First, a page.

Art. 25– Proibited Objects – It is prohibited to enter the stadium and / or manipulate, before, during and after the matches, the objects listed below:
o) Giant flags or also called “top bleachers”.
p) Hand-held flags exceeding 2 m wide by 1 m in length. The EGS will install the relevant measuring elements at the stadium inputs […] (Translated from Portuguese)
Also included in the regulations is that from 2021 all tickets should identify a seat and location, putting an end to the culture of watching games standing up, as was popularised in the concrete bleachers across the continent:
Art. 17 – Ticketing System – The club shall establish a nominal online ticketing system that allows for capacity control, reduces the possibility of forgery, sales in unauthorized places, identifies the ban on the entry of registered persons of offenses of the authorities of each country and that complies with the requirements:
i) Stand, seat number and location. […]
Sole Paragraph– This provision shall be enforced from January 1, 2021. (Translated from Portuguese)
It should also be noted that from 2019 the final of the Copa Libertadores will be played in a single-leg, on a neutral field, forcing a true “Europeanisation” in our way of enjoying the sport. Such a measure, even if turns out to be a success, already shows a big regression. The two-leg final system was extremely attractive both for the fans who attended the stadium and were present with his team throughout the campaign, and commercially because there were two games of football generating revenue and creating great shows that reinforce the identity of our football. In fact, we are facing a policy that’s increasingly alienating the faithful supporter and importing a ready-made model that has nothing to do with our culture ( like trying to fit a triangle into a circle).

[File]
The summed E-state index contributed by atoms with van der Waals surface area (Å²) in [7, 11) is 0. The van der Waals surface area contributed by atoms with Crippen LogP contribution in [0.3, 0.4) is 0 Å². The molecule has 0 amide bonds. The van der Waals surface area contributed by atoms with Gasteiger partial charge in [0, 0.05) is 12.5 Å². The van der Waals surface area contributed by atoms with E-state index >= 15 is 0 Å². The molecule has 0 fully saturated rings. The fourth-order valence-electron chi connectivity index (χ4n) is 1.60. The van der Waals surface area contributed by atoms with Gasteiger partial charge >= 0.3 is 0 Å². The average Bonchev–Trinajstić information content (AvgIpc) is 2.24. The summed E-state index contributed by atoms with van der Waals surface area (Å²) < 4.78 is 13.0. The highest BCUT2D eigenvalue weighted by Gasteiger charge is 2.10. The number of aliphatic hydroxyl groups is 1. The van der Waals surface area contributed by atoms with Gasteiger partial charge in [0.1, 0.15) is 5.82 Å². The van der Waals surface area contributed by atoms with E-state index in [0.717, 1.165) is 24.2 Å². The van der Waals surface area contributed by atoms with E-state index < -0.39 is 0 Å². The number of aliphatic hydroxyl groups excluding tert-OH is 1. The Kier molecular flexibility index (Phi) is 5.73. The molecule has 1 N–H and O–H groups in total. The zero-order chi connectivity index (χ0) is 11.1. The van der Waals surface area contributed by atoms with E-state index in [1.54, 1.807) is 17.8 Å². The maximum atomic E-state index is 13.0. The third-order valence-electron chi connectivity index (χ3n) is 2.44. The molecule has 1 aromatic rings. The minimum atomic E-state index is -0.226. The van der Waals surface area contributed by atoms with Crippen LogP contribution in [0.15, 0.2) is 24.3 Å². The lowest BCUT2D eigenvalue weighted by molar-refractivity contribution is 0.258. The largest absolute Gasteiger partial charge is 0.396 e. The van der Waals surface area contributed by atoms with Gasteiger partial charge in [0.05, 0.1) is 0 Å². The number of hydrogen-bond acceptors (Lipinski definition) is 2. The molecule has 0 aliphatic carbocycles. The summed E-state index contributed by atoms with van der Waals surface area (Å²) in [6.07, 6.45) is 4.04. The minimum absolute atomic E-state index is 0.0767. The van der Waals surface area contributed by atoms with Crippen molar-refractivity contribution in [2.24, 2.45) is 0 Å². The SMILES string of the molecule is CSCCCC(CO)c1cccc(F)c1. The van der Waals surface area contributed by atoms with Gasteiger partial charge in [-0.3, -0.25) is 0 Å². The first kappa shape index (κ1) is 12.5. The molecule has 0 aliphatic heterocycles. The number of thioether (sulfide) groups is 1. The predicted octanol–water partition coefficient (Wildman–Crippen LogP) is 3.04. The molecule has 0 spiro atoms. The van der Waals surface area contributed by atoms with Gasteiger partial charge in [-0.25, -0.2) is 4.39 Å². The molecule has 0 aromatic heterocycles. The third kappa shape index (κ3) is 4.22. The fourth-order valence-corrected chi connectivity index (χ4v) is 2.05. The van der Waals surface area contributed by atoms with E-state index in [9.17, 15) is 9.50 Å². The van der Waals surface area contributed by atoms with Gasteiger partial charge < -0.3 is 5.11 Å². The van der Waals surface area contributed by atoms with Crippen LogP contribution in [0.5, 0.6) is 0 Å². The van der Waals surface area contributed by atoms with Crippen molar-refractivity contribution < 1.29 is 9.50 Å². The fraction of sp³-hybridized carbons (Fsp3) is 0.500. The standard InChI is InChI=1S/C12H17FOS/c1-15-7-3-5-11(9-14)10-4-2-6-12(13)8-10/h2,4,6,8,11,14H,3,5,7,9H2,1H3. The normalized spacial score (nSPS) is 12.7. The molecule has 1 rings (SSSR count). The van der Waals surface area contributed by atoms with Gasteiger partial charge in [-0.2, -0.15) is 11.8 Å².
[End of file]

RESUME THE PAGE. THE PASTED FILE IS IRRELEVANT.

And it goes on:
We can not deny that the Libertadores has a security problem or that these new measures might provide an effective remedy. It seems that our historical inability to create safety in a stadium will now impact on our cultural identity. We’re paying the price of our sins with the only thing that still distinguishes us as producers of a sporting show fuelled by a plethora of passion. Football is intrinsic to the lifestyle of millions of South Americans and today we hear more and more that professional football is entertainment. Therefore, there is no better formula for success than linking the show to the reality of people who are part of it. Neither I nor most people would like to take a flight for 2 miles away from home to watch the final of the continent’s most important tournament sitting quietly and eating popcorn.
We don’t know if these Conmebol decisions are for the good of South American football or only to please FIFA. Ultimately, despite trying to end violence – which still occurs throughout society – they are denying the passion of the the old man who tunes into the radio for the game, the kids kicking bottle caps at the bleachers, the families that go together to watch a Sunday football match, the crowd singing, jumping and hugging strangers by their sides….
Much is said about the violence promoted by fans, but people never question the condition of available public transport, neither the cost of tickets nor the schedule of games, etc. We are little by little killing the humbleness of the game putting it out of reach of the people who value football as part of their past, present and their future.